The U.S. Department of Energy (DOE) recently announced over $30 million in funding, matched by over $35 million in private sector funds, for 68 projects supported by the Office of Technology Transitions Technology Commercialization Fund (TCF). This funding will accelerate the commercialization of promising energy technologies ranging from clean energy and advanced manufacturing, to building efficiency and next-generation materials. These funding awards will help deploy innovative solutions from DOE’s National Laboratories into the marketplace to create new jobs and businesses, while strengthening the nation’s economic competitiveness and achieving President Biden’s goal of net-zero carbon emissions by 2050.
The Office of Electricity is funding the following TCF projects, totaling $1.69 million.
Rechargeable Energy Batteries with Urban Power Electric ($250,000): Sandia National Laboratories developed the first-ever alkaline rechargeable zinc/copper oxide batteries with high capacities. This effort will scale a laboratory-sized version of the battery, to commercially relevant sizes, to validate the power, energy density, cycle life, and/or cost benefits versus competing battery chemistries.
Terrestrial Heat Repository for Months of Storage with CSolPower, LLC. ($125,000): Sandia National Laboratories will develop a storage system comprised of inexpensive rock, gravel, and/or sand-like materials to store high-temperature heat for days to months. A demonstrated intermediate-scale system and design will make the technology ready for commercialization and deployment by industry partners.
Power Converters and Components for Resilient Medium-Voltage Direct Current Microgrids ($299,754): Sandia National Laboratories and Emera Technologies, LLC will develop the HyGaiN Direct Current (DC) power conversion circuit. This is a novel DC-DC converter topology and adaptation of the hybrid switched capacitor circuit that enables high-gain, high-voltage power conversion with high efficiency, high reliability, and superior power density.
Grid-Edge Intelligent Distribution Automation System for Self-Healing Distribution Grids ($550,000): National Renewable Energy Laboratory and Survalent will develop a platform to achieve self-healing, reliable and resilient distribution grids, which will improve the operations of distributed energy resources, especially in the event of major outages and blackouts.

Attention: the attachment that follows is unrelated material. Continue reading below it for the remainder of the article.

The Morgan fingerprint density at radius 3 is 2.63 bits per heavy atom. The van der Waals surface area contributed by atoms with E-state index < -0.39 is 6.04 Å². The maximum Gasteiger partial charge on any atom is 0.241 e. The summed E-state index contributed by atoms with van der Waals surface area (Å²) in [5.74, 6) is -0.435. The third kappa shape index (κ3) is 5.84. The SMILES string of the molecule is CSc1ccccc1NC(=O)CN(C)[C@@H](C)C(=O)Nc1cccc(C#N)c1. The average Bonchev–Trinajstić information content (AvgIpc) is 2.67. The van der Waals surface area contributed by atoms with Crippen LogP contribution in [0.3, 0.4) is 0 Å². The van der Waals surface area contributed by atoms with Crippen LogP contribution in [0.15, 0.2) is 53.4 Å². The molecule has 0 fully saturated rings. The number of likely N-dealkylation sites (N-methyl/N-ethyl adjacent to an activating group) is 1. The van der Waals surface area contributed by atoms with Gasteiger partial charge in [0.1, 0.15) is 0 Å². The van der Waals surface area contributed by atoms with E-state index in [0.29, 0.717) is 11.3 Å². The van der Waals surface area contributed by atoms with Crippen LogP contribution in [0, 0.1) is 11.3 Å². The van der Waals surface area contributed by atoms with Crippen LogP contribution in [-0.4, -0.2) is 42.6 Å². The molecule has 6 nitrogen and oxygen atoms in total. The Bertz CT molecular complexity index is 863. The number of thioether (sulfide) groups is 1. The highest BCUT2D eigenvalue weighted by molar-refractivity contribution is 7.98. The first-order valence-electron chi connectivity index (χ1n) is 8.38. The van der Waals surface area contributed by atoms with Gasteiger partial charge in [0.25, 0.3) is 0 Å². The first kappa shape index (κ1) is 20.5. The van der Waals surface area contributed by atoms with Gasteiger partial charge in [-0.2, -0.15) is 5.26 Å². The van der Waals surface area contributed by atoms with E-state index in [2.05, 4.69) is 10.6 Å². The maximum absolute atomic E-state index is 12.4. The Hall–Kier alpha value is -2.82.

Modeling and Simulation for Targeted Electrical Resilience and Reliability Improvements (MASTERRI) with Idaho National Laboratory ($125,000): MASTERRI prioritizes critical vulnerabilities by interdependently modeling three aspects of energy systems. The combined modeling of these three aspects yields straightforward predictions, of which, components will most likely lead to unacceptable performance, providing a much greater value proposition for energy industry decision support than the current practices enable.
Terrestrial Energy-Efficient Long-Range Network for Remote Monitoring with Los Alamos National Laboratory ($125,000): This research will further develop the low-power, long-range wireless sensor network for applications related to the security and resilience of critical infrastructure. This network will cost-effectively address a capability gap in monitoring infrastructure in areas that lack ready access to communication and power.
Common Information Model for Electromagnetic Transients (CIM for EMT) with Pacific Northwest National Laboratory ($100,000): The project intends to define CIM extensions that enable other market participants to adopt CIM for EMT as a standards-based best practice and to define public test cases that encourage adoption.
Transactive Energy Services System (TESS) with Stanford Linear Accelerator Center National Accelerator Laboratory ($115,000): TESS will use transactive energy systems to empower consumers to actively engage in local energy markets with the goal of making the electricity demand follow the supply of renewable energy. The structural platform and analytical frameworks could capitalize on the growing share of consumers who own distributed energy resources.